How to Build and Manage Databases Using PyKX

Conor McCarthyTechnical Lead for PyKX
24 January 2024 | 7 minutes

Introduction

For many years, KX and its partners have looked to provide solutions that simplify database management in kdb+, this has seen the launch of several products and frameworks, including kdb Insights Enterprise, kdb Insights Database, and Data Intellects, TorQ.

With the introduction of PyKX nearly 2 years ago, we delivered an initial new wave of capability, increasing access to our powerful analytic tooling, via a familiar python interface and opening kdb+ data estates to a new wave of developers. Over the years this has continued to evolve and harden capabilities.

Earlier this week, we released the next phase in this journey as part of PyKX 2.3. Specifically, through the beta release of a new feature; centred around “database management”, providing greater flexibility in the provisioning and management of kdb+ databases via Python.

With the initial release, developers will be able to:

  • Create a database and tables from any historical data.
  • Add new partitions and tables to a database.
  • Add and rename tables and columns.
  • Create copies of table columns.
  • Apply functions to columns.
  • Update data types of columns
  • Add & fix missing partitions from tables.
  • Interrogate the content/structure of your database.

Click here for a full breakdown of the API.


Walkthrough

Let’s explore some of these features further by walking through example management tasks.

Warning:
Operations on persisted databases can result in changes being made, which you may find difficult to revert. For example, the application of functions, which change the values of rows within a column may result in an updated value from which you cannot get the original data. Prior to using this functionality for complex use-cases you should be clear of the intention of your changes and ideally be able to mitigate issues with access to a backup of your data.

To begin, you will need to enable PyKX beta features:

import os
os.environ['PYKX_BETA_FEATURES'] = 'True'
import pykx as kx

Once initialised, you can validate what features are enabled by running the following command.

print(kx.config.beta_features)
print(kx.beta_features)
True
[‘Database Management’]

Next, create a new directory to host your database and initialise the DB class.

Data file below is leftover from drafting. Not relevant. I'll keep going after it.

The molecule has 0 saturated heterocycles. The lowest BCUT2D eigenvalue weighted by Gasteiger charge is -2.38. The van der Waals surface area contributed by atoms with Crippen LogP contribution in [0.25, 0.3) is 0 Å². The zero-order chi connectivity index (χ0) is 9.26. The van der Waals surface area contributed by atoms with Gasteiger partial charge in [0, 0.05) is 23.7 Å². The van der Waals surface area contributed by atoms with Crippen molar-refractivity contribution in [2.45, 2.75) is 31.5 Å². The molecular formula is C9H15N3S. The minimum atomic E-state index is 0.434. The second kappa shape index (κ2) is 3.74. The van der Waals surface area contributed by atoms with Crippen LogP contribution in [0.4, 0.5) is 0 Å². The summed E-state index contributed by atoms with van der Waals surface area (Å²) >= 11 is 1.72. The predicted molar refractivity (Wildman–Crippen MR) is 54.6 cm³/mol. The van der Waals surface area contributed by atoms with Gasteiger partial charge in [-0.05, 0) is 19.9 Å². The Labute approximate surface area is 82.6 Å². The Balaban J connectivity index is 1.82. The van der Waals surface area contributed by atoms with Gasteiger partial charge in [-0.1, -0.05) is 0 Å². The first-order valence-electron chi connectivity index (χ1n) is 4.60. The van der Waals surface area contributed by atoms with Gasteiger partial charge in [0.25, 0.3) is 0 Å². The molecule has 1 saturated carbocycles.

os.makedirs('/tmp/my_database')
db = kx.DB(path='/tmp/my_database')

From here, you can generate a new dataset which will be saved to the database.

from datetime import date 
N = 100000 
dataset = kx.Table(data={ 
 'date': kx.random.random(N, [date(2020, 1, 1), date(2020, 1, 2)]), 
 'sym': kx.random.random(N, ['AAPL', 'GOOG', 'MSFT']), 
 'price': kx.random.random(N, 10.0)  
 }) 
dataset
99999 2020.01.02 MSFT 7.364259
100,000 rows × 3 columns
date sym price
0 2020.01.01 MSFT 4.802218
1 2020.01.01 GOOG 0.5058034
2 2020.01.01 AAPL 7.055037
3 2020.01.02 AAPL 2.924899
4 2020.01.01 MSFT 1.084145
5 2020.01.02 AAPL 1.1094
6 2020.01.01 GOOG 0.8396528
7 2020.01.02 MSFT 7.527356
8 2020.01.01 MSFT 7.716519
9 2020.01.02 MSFT 0.7148808
10 2020.01.01 MSFT 2.539819
11 2020.01.02 GOOG 9.568963
12 2020.01.02 GOOG 5.546168
13 2020.01.01 GOOG 9.614568
14 2020.01.01 AAPL 3.907669
15 2020.01.02 GOOG 6.349116
16 2020.01.01 MSFT 9.47742
17 2020.01.02 MSFT 3.082102
18 2020.01.01 GOOG 2.703125
19 2020.01.01 MSFT 2.438608
20 2020.01.02 AAPL 0.6931198
21 2020.01.02 MSFT 2.896335
22 2020.01.01 GOOG 2.624367

With the dataset created, save it to disk by partitioning(splitting) the data into sub-directories based on date.

db.create(dataset, table_name='db_table', partition='date')

Congratulations, you have now created your first kdb+ database. You can access this table as a property of the database.

db.db_table
date sym price
0 2020.01.01 MSFT 4.802218
1 2020.01.01 GOOG 0.5058034
2 2020.01.01 AAPL 7.055037
3 2020.01.01 MSFT 1.084145
4 2020.01.01 GOOG 0.8396528
5 2020.01.01 MSFT 7.716519
6 2020.01.01 MSFT 2.539819
7 2020.01.01 GOOG 9.614568
8 2020.01.01 AAPL 3.907669
9 2020.01.01 MSFT 9.47742
10 2020.01.01 GOOG 2.703125
11 2020.01.01 MSFT 2.438608
12 2020.01.01 GOOG 2.624367
13 2020.01.01 AAPL 2.20948
14 2020.01.01 AAPL 7.839242
15 2020.01.01 AAPL 0.8549648
16 2020.01.01 AAPL 5.564782
17 2020.01.01 AAPL 3.42925
18 2020.01.01 MSFT 6.195387
19 2020.01.01 AAPL 8.137941
20 2020.01.01 MSFT 5.73365
21 2020.01.01 AAPL 7.278849
22 2020.01.01 AAPL 1.252762
99999 2020.01.02 MSFT 7.364259
100,000 rows × 3 columns

Now, let’s explore how to add data into an existing database table by using the db.create function.

new_data = kx.Table(data={ 
 'sym': kx.random.random(3333, ['AAPL', 'GOOG', 'MSFT']), 
 'price': kx.random.random(3333, 10.0)  
 }) 

db.create(new_data, 'db_table', date(2020, 1, 3))
Writing Database Partition 2020-01-03 to table db_table

Next, you can rename your table to ‘finance_data’ and the column ‘sym’ to a more descriptive name.

db.rename_table('db_table', 'finance_data')
db.rename_column('finance_data', 'sym', 'ticker')
2024.01.22 17:53:27 renaming :/tmp/my_database/2020.01.01/db_table to :/tmp/my_database/2020.01.01/finance_data